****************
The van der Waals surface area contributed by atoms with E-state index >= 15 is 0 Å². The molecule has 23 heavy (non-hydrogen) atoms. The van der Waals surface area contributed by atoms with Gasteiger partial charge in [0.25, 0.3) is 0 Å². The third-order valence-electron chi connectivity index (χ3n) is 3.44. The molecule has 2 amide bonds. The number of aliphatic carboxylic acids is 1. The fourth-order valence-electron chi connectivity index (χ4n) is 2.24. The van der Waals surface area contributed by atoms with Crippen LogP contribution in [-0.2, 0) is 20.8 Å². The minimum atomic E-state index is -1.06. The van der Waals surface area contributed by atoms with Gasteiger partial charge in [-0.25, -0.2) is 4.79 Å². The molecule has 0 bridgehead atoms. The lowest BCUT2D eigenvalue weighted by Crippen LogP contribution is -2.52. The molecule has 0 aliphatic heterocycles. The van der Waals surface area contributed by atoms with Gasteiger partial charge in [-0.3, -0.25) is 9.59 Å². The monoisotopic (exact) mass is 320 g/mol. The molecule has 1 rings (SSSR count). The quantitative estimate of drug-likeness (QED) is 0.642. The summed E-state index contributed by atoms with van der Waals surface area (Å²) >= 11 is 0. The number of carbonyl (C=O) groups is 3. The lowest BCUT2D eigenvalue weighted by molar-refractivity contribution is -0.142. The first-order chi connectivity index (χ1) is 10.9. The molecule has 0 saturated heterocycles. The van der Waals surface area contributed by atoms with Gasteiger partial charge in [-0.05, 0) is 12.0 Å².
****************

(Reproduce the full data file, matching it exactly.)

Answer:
The van der Waals surface area contributed by atoms with E-state index >= 15 is 0 Å². The molecule has 23 heavy (non-hydrogen) atoms. The van der Waals surface area contributed by atoms with Gasteiger partial charge in [0.25, 0.3) is 0 Å². The third-order valence-electron chi connectivity index (χ3n) is 3.44. The molecule has 2 amide bonds. The number of aliphatic carboxylic acids is 1. The fourth-order valence-electron chi connectivity index (χ4n) is 2.24. The van der Waals surface area contributed by atoms with Crippen LogP contribution in [-0.2, 0) is 20.8 Å². The minimum atomic E-state index is -1.06. The van der Waals surface area contributed by atoms with Gasteiger partial charge in [-0.25, -0.2) is 4.79 Å². The molecule has 0 bridgehead atoms. The lowest BCUT2D eigenvalue weighted by Crippen LogP contribution is -2.52. The molecule has 0 aliphatic heterocycles. The van der Waals surface area contributed by atoms with Gasteiger partial charge in [-0.3, -0.25) is 9.59 Å². The monoisotopic (exact) mass is 320 g/mol. The molecule has 1 rings (SSSR count). The quantitative estimate of drug-likeness (QED) is 0.642. The summed E-state index contributed by atoms with van der Waals surface area (Å²) >= 11 is 0. The number of carbonyl (C=O) groups is 3. The lowest BCUT2D eigenvalue weighted by molar-refractivity contribution is -0.142. The first-order chi connectivity index (χ1) is 10.9. The molecule has 0 saturated heterocycles. The van der Waals surface area contributed by atoms with Gasteiger partial charge in [-0.05, 0) is 12.0 Å².